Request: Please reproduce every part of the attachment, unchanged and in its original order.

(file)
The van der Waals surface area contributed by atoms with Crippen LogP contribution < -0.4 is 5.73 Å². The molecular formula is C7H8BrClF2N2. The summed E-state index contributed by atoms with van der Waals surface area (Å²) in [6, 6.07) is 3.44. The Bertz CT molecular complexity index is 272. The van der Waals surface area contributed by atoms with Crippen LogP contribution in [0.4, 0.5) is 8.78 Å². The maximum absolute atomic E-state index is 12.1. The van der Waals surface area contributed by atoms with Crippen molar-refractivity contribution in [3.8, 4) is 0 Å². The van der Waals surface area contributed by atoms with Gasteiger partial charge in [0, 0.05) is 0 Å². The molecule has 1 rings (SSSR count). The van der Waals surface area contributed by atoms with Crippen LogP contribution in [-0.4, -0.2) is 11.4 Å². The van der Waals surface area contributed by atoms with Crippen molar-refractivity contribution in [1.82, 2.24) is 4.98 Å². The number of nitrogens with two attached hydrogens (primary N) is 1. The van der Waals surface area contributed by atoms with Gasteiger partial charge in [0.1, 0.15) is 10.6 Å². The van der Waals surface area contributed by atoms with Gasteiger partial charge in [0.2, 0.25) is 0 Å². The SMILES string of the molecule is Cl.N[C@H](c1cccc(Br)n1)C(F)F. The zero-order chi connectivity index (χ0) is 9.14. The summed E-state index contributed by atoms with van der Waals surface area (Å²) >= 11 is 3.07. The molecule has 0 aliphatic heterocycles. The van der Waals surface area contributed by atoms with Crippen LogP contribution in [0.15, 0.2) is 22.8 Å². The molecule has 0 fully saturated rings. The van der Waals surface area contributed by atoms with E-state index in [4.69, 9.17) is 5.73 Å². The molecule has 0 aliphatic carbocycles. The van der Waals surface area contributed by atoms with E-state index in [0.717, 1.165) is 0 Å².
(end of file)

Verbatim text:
The van der Waals surface area contributed by atoms with Crippen LogP contribution < -0.4 is 5.73 Å². The molecular formula is C7H8BrClF2N2. The summed E-state index contributed by atoms with van der Waals surface area (Å²) in [6, 6.07) is 3.44. The Bertz CT molecular complexity index is 272. The van der Waals surface area contributed by atoms with Crippen LogP contribution in [0.4, 0.5) is 8.78 Å². The maximum absolute atomic E-state index is 12.1. The van der Waals surface area contributed by atoms with Crippen molar-refractivity contribution in [3.8, 4) is 0 Å². The van der Waals surface area contributed by atoms with Gasteiger partial charge in [0, 0.05) is 0 Å². The molecule has 1 rings (SSSR count). The van der Waals surface area contributed by atoms with Crippen LogP contribution in [-0.4, -0.2) is 11.4 Å². The van der Waals surface area contributed by atoms with Crippen molar-refractivity contribution in [1.82, 2.24) is 4.98 Å². The number of nitrogens with two attached hydrogens (primary N) is 1. The van der Waals surface area contributed by atoms with Gasteiger partial charge in [0.1, 0.15) is 10.6 Å². The van der Waals surface area contributed by atoms with Gasteiger partial charge in [0.2, 0.25) is 0 Å². The SMILES string of the molecule is Cl.N[C@H](c1cccc(Br)n1)C(F)F. The zero-order chi connectivity index (χ0) is 9.14. The summed E-state index contributed by atoms with van der Waals surface area (Å²) >= 11 is 3.07. The molecule has 0 aliphatic heterocycles. The van der Waals surface area contributed by atoms with Crippen LogP contribution in [0.15, 0.2) is 22.8 Å². The molecule has 0 fully saturated rings. The van der Waals surface area contributed by atoms with E-state index in [4.69, 9.17) is 5.73 Å². The molecule has 0 aliphatic carbocycles. The van der Waals surface area contributed by atoms with E-state index in [0.717, 1.165) is 0 Å².